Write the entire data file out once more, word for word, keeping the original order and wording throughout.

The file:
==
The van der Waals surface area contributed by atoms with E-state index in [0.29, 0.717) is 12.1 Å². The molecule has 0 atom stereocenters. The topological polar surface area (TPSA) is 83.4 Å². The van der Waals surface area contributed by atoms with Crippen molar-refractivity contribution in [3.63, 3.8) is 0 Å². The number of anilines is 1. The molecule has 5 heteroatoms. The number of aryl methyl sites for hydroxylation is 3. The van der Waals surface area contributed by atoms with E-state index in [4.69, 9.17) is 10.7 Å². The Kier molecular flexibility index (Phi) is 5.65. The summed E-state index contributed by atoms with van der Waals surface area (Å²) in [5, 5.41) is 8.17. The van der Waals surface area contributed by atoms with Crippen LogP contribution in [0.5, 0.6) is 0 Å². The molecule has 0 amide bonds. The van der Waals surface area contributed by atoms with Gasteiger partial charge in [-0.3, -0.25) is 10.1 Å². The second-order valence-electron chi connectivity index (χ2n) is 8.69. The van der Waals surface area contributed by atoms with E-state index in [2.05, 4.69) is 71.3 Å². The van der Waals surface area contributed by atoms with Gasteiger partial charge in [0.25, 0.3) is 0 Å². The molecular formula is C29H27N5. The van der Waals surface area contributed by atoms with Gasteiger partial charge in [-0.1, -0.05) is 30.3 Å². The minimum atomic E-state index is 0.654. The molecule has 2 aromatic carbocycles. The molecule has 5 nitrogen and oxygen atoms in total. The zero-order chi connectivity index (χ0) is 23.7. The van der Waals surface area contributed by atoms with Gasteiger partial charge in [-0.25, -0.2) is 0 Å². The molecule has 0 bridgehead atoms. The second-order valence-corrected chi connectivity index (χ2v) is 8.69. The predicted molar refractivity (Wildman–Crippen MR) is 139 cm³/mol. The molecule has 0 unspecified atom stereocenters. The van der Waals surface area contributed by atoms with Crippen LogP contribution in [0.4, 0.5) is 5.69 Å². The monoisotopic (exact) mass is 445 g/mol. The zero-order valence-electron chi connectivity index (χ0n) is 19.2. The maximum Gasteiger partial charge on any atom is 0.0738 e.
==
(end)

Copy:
The van der Waals surface area contributed by atoms with E-state index in [0.29, 0.717) is 12.1 Å². The molecule has 0 atom stereocenters. The topological polar surface area (TPSA) is 83.4 Å². The van der Waals surface area contributed by atoms with Crippen molar-refractivity contribution in [3.63, 3.8) is 0 Å². The number of anilines is 1. The molecule has 5 heteroatoms. The number of aryl methyl sites for hydroxylation is 3. The van der Waals surface area contributed by atoms with E-state index in [4.69, 9.17) is 10.7 Å². The Kier molecular flexibility index (Phi) is 5.65. The summed E-state index contributed by atoms with van der Waals surface area (Å²) in [5, 5.41) is 8.17. The van der Waals surface area contributed by atoms with Crippen LogP contribution in [0.5, 0.6) is 0 Å². The molecule has 0 amide bonds. The van der Waals surface area contributed by atoms with Gasteiger partial charge in [-0.3, -0.25) is 10.1 Å². The second-order valence-electron chi connectivity index (χ2n) is 8.69. The van der Waals surface area contributed by atoms with E-state index in [2.05, 4.69) is 71.3 Å². The van der Waals surface area contributed by atoms with Gasteiger partial charge in [0.25, 0.3) is 0 Å². The molecular formula is C29H27N5. The van der Waals surface area contributed by atoms with Gasteiger partial charge in [-0.1, -0.05) is 30.3 Å². The minimum atomic E-state index is 0.654. The molecule has 2 aromatic carbocycles. The molecule has 5 nitrogen and oxygen atoms in total. The zero-order chi connectivity index (χ0) is 23.7. The van der Waals surface area contributed by atoms with Gasteiger partial charge in [-0.25, -0.2) is 0 Å². The molecule has 0 bridgehead atoms. The second-order valence-corrected chi connectivity index (χ2v) is 8.69. The predicted molar refractivity (Wildman–Crippen MR) is 139 cm³/mol. The molecule has 0 unspecified atom stereocenters. The van der Waals surface area contributed by atoms with Crippen LogP contribution in [0.4, 0.5) is 5.69 Å². The monoisotopic (exact) mass is 445 g/mol. The zero-order valence-electron chi connectivity index (χ0n) is 19.2. The maximum Gasteiger partial charge on any atom is 0.0738 e.